Last November, a report found that annual inflation of menu prices was higher than ever since 1982. Full-service restaurant prices rose 6 percent, and even limited-service restaurant prices rose a whopping 7.9 percent. This unprecedented case of inflation has been attributed to COVID and subsequent supply chain issues. In 2022, due to Russia’s invasion of Ukraine, oil and food prices are predicted to soar to new heights in the coming months. This is leaving restaurant owners asking: What gives?
Restaurant owners can feel powerless in the face of inflation. It seems like a lose-lose scenario. Cutting corners or reducing quality is not an option when your restaurant known for providing great food and terrific service. Raising menu prices on customers who are already facing increased costs of gas and many other products seems less than ideal. And laying off staff–when turnover is already too high–is the last thing a restaurant owner wants to do. Luckily, there are still a few outside-of-the-box solutions.
Consider a Rebrand
Customers may be willing to pay more for food that they associate with a positive, healthy way of living. Chipotle made this commitment and rebranded itself as a “lifestyle” brand by touting higher-quality ingredients, encouraging sustainable farming practices, and offering vegan options. Chipotle has raised its prices many times in the past decade, and they openly plan to do it again this year. Since their customer base associates the brand with a lifestyle rather than the product itself, they will likely continue to thrive in the face of inflation.
Along with your rebrand, a powerful new logo can help emphasize your pivot. Consider McDonald’s groundbreaking rebrand in 2016. This turned their packaging into an understated advertisement in itself. Doing so, might have convinced customers to take them more seriously than they did when their packaging was bright red with a cheesy yellow “M” on it. Perhaps changes to your logo and menu could change how the community sees your restaurant, therefore changing what they are willing to pay for it.
Quality vs. Quantity
Switching to lower-quality products isn’t a great idea. However, studies have shown that lowering quantity (for example, giving five hush puppies instead of six) tends to bother customers less. If you find it necessary to cut corners in some way, this is the way to go, as long as it isn’t too drastic or noticeable.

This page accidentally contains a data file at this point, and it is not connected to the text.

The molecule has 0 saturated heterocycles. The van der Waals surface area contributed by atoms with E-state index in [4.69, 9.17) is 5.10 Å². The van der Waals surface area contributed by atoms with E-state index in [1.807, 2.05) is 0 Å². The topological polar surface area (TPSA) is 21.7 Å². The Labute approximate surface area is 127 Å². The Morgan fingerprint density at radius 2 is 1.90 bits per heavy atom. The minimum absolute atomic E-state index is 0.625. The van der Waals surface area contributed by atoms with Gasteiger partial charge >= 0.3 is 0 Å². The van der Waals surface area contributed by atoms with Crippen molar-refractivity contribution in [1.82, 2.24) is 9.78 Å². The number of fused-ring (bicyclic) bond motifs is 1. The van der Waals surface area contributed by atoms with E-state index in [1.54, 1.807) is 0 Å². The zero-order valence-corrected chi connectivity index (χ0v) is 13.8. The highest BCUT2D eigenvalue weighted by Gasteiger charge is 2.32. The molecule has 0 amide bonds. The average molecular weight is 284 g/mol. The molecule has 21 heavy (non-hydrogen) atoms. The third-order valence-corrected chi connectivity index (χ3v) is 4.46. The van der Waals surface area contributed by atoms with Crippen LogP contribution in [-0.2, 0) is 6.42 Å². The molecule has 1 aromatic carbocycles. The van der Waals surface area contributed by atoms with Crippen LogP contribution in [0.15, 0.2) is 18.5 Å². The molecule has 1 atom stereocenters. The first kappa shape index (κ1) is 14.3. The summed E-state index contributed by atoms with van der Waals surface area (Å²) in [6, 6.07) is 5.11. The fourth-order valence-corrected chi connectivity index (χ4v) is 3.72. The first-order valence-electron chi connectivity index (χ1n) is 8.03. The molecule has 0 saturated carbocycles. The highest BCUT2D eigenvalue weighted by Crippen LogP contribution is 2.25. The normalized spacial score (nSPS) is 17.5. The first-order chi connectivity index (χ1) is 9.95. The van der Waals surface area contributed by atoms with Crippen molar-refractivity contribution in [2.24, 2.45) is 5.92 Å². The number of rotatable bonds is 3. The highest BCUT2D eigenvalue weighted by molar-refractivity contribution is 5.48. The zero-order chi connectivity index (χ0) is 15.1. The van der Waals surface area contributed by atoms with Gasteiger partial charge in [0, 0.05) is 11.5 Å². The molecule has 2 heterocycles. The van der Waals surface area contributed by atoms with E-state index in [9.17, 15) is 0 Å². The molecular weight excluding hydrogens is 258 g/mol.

Unlock Customer Loyalty with Monthly or Subscription Pricing
Changing your overall price structure is an excellent way to change a customer’s mindset about spending. If it makes sense for your business, you may want to consider different pricing tiers, as a monthly subscription. For example, Sweetgreen launched their Sweetpass at the top of this year to appeal to resolution-seekers. For $10, customers could get $3 off a salad every day. Is it worth it? That depends on how much a customer would typically go to Sweetgreen. Either way, it has customers seeing themselves as “members” of an exclusive club.
Furthermore, Panera’s Unlimited Sip Club has been hailed as “industry-disrupting”–for $8.99 a month, customers can get a free hot coffee, iced coffee, or hot tea everyday. The not-so-subtle result is that loyal Panera customers are now less likely than ever to stop into Starbucks or any other competitor for a full-price coffee. Even Circle K has a similar beverage subscription available for $5.99.
Additionally, this can work on a much more local level. Think of a local brewery with a mug club. Customers buy a mug for a high price point (often between 50 and 100 dollars) and then get cheap refills of that mug “for life.” This promotion encourages repeat visits, making customers feel they get a better return on their “investment.” While they’re in your establishment, they will buy food or perhaps even invite friends to join them. Even if you barely make a profit on the beer, you reap the benefits of customer loyalty in so many other ways.
Restaurant owners are nothing if not resilient. You have risen to the occasion in so many ways in the past two years. With some creativity, you can find ways to survive the inflation levels we are all facing.